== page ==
Only subjects in the 15- to 64-year age range who met the criteria for current or lifetime major depression were included in the current analysis. As an initial step to examine possible associations between neurovegetative patterns of depression and childhood abuse, each depressed subject was assigned to one of four neurovegetative groups as follows (R1615512BGBDFGBE).
Subjects in the typical-symptom group positively endorsed each of the three items "decreased appetite," "weight loss," and "insomnia (initial, middle, or late)" on the Composite International Diagnostic Interview section for major depression (current or lifetime).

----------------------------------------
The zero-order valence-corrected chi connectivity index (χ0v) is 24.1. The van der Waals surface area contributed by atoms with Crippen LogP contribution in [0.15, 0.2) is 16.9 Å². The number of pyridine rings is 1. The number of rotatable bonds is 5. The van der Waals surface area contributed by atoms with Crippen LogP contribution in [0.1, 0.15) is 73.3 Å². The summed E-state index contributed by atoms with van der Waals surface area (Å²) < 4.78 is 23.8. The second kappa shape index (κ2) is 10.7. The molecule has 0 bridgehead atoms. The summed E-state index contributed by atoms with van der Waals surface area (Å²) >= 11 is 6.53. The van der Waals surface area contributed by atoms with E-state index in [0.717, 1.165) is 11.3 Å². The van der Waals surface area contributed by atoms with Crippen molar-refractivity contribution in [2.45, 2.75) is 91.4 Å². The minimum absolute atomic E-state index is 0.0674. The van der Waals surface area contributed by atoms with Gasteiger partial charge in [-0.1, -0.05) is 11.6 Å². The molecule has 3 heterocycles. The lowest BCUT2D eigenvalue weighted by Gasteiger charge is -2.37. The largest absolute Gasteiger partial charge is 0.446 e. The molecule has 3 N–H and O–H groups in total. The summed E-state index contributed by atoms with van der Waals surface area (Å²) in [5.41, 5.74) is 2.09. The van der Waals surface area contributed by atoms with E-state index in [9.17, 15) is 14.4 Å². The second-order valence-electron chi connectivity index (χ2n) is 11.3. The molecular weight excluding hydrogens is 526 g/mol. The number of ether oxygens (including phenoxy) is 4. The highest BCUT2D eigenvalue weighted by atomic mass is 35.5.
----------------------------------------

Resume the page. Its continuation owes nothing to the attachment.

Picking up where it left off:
Subjects in the reversed-symptom group positively endorsed each of the three items "increased appetite," "weight gain," and "hypersomnia" on the Composite International Diagnostic Interview section for major depression (current or lifetime).
Subjects in the neither-symptom group had major depressive episodes, current or lifetime, but did not meet the criteria for either the typical- or the reversed-symptom group.
Subjects in the fluctuating-symptom group experienced both typical and reversed major depressive episodes over time and met the criteria for both the typical- and reversed-symptom groups.